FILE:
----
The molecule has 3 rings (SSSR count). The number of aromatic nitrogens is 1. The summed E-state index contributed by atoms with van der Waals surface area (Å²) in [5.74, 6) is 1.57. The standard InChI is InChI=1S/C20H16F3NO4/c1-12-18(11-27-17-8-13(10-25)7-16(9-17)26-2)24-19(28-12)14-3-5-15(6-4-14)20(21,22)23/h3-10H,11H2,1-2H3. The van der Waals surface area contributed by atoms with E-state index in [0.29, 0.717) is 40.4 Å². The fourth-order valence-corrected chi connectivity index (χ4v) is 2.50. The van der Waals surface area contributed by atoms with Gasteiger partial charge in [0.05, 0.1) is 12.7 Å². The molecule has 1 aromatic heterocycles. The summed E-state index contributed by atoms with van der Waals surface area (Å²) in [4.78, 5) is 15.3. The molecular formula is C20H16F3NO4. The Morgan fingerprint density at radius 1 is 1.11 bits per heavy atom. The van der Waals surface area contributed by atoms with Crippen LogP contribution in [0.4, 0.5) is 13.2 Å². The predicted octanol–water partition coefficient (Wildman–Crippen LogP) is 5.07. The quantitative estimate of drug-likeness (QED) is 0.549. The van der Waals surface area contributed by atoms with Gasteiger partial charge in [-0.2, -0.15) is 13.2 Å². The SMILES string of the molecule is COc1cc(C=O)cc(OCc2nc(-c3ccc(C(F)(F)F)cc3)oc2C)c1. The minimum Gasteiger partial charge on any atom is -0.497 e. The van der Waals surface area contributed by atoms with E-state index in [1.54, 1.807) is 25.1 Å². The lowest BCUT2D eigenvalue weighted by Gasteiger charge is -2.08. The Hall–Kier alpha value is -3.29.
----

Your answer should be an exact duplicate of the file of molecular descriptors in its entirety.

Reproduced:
The molecule has 3 rings (SSSR count). The number of aromatic nitrogens is 1. The summed E-state index contributed by atoms with van der Waals surface area (Å²) in [5.74, 6) is 1.57. The standard InChI is InChI=1S/C20H16F3NO4/c1-12-18(11-27-17-8-13(10-25)7-16(9-17)26-2)24-19(28-12)14-3-5-15(6-4-14)20(21,22)23/h3-10H,11H2,1-2H3. The van der Waals surface area contributed by atoms with E-state index in [0.29, 0.717) is 40.4 Å². The fourth-order valence-corrected chi connectivity index (χ4v) is 2.50. The van der Waals surface area contributed by atoms with Gasteiger partial charge in [0.05, 0.1) is 12.7 Å². The molecule has 1 aromatic heterocycles. The summed E-state index contributed by atoms with van der Waals surface area (Å²) in [4.78, 5) is 15.3. The molecular formula is C20H16F3NO4. The Morgan fingerprint density at radius 1 is 1.11 bits per heavy atom. The van der Waals surface area contributed by atoms with Crippen LogP contribution in [0.4, 0.5) is 13.2 Å². The predicted octanol–water partition coefficient (Wildman–Crippen LogP) is 5.07. The quantitative estimate of drug-likeness (QED) is 0.549. The van der Waals surface area contributed by atoms with Gasteiger partial charge in [-0.2, -0.15) is 13.2 Å². The SMILES string of the molecule is COc1cc(C=O)cc(OCc2nc(-c3ccc(C(F)(F)F)cc3)oc2C)c1. The minimum Gasteiger partial charge on any atom is -0.497 e. The van der Waals surface area contributed by atoms with E-state index in [1.54, 1.807) is 25.1 Å². The lowest BCUT2D eigenvalue weighted by Gasteiger charge is -2.08. The Hall–Kier alpha value is -3.29.